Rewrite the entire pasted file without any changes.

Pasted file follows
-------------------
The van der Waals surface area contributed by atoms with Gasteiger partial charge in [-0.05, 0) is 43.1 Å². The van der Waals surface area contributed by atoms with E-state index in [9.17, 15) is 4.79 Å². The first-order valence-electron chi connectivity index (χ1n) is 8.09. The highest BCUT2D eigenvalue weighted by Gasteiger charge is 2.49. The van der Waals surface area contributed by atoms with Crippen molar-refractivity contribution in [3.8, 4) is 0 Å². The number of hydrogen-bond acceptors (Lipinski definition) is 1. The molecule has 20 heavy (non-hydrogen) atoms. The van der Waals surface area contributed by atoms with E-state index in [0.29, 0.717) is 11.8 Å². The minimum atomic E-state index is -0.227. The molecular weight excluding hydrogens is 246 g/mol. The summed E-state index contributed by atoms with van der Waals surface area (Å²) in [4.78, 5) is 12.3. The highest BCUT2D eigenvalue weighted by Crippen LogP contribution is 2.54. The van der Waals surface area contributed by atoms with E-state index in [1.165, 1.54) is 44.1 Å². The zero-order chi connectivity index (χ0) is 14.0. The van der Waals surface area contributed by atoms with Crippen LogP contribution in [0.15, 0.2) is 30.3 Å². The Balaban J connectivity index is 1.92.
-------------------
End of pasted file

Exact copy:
The van der Waals surface area contributed by atoms with Gasteiger partial charge in [-0.05, 0) is 43.1 Å². The van der Waals surface area contributed by atoms with E-state index in [9.17, 15) is 4.79 Å². The first-order valence-electron chi connectivity index (χ1n) is 8.09. The highest BCUT2D eigenvalue weighted by Gasteiger charge is 2.49. The van der Waals surface area contributed by atoms with Crippen molar-refractivity contribution in [3.8, 4) is 0 Å². The number of hydrogen-bond acceptors (Lipinski definition) is 1. The molecule has 20 heavy (non-hydrogen) atoms. The van der Waals surface area contributed by atoms with E-state index in [0.29, 0.717) is 11.8 Å². The minimum atomic E-state index is -0.227. The molecular weight excluding hydrogens is 246 g/mol. The summed E-state index contributed by atoms with van der Waals surface area (Å²) in [4.78, 5) is 12.3. The highest BCUT2D eigenvalue weighted by Crippen LogP contribution is 2.54. The van der Waals surface area contributed by atoms with E-state index in [1.165, 1.54) is 44.1 Å². The zero-order chi connectivity index (χ0) is 14.0. The van der Waals surface area contributed by atoms with Crippen LogP contribution in [0.15, 0.2) is 30.3 Å². The Balaban J connectivity index is 1.92.